In this post we point out why extending HIPAA is not a viable solution and would potentially undermine the purpose of enhancing patients’ ability to access their data more seamlessly:  to give them agency over health information, thereby empowering them to use it and share it to meet their needs.

Continue reading…

The Health Data Goldilocks Dilemma | Vince Kuraitis & Deven McGraw

By JESSICA DaMASSA, WTF HEALTH

Which is better: sharing access to all health data across platforms so that interoperability is achieved, or protecting some data for the sake of privacy? Health data privacy experts Vince Kuraitis, founder of Better Health Technologies, and Deven McGraw, Chief Regulatory Officer at Ciitzen, are crowdsourcing opinions and insights on what they are calling The Health Data Goldilocks Dilemma. How much data protection is ‘juuuust right’? What should be regulated? And, by whom? The duo talks through their views on the data protection conversation and urge others to join in the conversation via their blog series called, “The Health Data Goldilocks Dilemma,” on The Health Care Blog.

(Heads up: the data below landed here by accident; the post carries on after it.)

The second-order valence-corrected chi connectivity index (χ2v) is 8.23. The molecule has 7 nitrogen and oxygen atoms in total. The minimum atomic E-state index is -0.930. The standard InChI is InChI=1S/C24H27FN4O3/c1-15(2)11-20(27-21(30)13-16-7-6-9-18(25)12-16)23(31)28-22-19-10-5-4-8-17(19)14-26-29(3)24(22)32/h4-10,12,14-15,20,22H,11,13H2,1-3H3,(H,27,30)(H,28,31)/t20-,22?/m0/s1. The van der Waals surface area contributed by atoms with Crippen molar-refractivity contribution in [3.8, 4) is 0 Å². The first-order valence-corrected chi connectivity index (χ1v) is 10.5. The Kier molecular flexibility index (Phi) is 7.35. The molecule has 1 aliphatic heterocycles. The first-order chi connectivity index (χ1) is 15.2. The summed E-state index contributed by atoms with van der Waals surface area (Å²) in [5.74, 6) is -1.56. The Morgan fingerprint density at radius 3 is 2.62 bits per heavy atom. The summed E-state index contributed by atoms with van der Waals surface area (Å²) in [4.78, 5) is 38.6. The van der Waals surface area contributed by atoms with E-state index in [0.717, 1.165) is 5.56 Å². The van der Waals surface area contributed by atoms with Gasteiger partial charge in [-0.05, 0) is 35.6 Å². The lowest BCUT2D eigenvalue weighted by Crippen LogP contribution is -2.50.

Filmed at the HIMSS Health 2.0 Conference in Santa Clara, CA in September 2019.

Protecting Health Data Outside of HIPAA: Will the Protecting Personal Health Data Act Tame the Wild West ?

Vince Kuraitis
Deven McGraw

By DEVEN McGRAW and VINCE KURAITIS

This post is part of the series “The Health Data Goldilocks Dilemma: Privacy? Sharing? Both?”

Introduction

In our previous post, we described the “Wild West of Unprotected Health Data.” Will the cavalry arrive to protect the vast quantities of your personal health data that are broadly unprotected from sharing and use by third parties?

Congress is seriously considering legislation to better protect the privacy of consumers’ personal data, given the patchwork of existing privacy protections. For the most part, the bills, while they may cover some health data, are not focused just on health data – with one exception: the “Protecting Personal Health Data Act” (S.1842), introduced by Senators Klobuchar and Murkowski. 

In this series, we committed to looking across all of the various privacy bills pending in Congress and identifying trends, commonalities, and differences in their approaches. But we think this bill, because of its exclusive health focus, deserves its own post. Concerns about health privacy outside of HIPAA are receiving increased attention in light of the push for interoperability, which makes this bill both timely and potentially worth of your attention.